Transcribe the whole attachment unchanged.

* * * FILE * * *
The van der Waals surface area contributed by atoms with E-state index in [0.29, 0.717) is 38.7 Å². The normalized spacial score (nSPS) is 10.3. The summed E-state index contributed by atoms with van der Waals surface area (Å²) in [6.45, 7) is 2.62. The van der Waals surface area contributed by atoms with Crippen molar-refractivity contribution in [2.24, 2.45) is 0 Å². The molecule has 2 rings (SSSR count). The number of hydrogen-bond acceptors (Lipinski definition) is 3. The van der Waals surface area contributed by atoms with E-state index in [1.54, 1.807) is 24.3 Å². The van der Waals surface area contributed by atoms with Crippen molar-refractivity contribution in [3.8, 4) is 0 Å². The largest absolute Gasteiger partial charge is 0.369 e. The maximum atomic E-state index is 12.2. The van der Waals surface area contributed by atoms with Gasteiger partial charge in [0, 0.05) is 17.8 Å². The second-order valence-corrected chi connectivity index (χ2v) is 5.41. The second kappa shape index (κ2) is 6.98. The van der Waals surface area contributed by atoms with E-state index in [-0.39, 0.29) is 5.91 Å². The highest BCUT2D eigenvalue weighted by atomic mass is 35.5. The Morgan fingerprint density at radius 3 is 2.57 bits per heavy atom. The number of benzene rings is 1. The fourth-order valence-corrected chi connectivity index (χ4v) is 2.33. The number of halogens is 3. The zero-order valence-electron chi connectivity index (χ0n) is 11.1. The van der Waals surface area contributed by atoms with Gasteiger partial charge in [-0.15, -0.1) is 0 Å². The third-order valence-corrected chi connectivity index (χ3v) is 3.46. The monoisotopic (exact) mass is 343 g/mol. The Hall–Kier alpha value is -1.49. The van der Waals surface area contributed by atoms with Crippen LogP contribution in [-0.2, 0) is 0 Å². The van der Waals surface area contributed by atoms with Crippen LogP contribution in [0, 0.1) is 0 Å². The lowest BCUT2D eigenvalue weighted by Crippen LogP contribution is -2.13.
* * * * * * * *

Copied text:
The van der Waals surface area contributed by atoms with E-state index in [0.29, 0.717) is 38.7 Å². The normalized spacial score (nSPS) is 10.3. The summed E-state index contributed by atoms with van der Waals surface area (Å²) in [6.45, 7) is 2.62. The van der Waals surface area contributed by atoms with Crippen molar-refractivity contribution in [2.24, 2.45) is 0 Å². The molecule has 2 rings (SSSR count). The number of hydrogen-bond acceptors (Lipinski definition) is 3. The van der Waals surface area contributed by atoms with E-state index in [1.54, 1.807) is 24.3 Å². The van der Waals surface area contributed by atoms with Crippen molar-refractivity contribution in [3.8, 4) is 0 Å². The largest absolute Gasteiger partial charge is 0.369 e. The maximum atomic E-state index is 12.2. The van der Waals surface area contributed by atoms with Gasteiger partial charge in [0, 0.05) is 17.8 Å². The second-order valence-corrected chi connectivity index (χ2v) is 5.41. The second kappa shape index (κ2) is 6.98. The van der Waals surface area contributed by atoms with E-state index in [-0.39, 0.29) is 5.91 Å². The highest BCUT2D eigenvalue weighted by atomic mass is 35.5. The Morgan fingerprint density at radius 3 is 2.57 bits per heavy atom. The number of benzene rings is 1. The fourth-order valence-corrected chi connectivity index (χ4v) is 2.33. The number of halogens is 3. The zero-order valence-electron chi connectivity index (χ0n) is 11.1. The van der Waals surface area contributed by atoms with Gasteiger partial charge in [-0.15, -0.1) is 0 Å². The third-order valence-corrected chi connectivity index (χ3v) is 3.46. The monoisotopic (exact) mass is 343 g/mol. The Hall–Kier alpha value is -1.49. The van der Waals surface area contributed by atoms with Crippen LogP contribution in [-0.2, 0) is 0 Å². The van der Waals surface area contributed by atoms with Crippen LogP contribution in [0, 0.1) is 0 Å². The lowest BCUT2D eigenvalue weighted by Crippen LogP contribution is -2.13.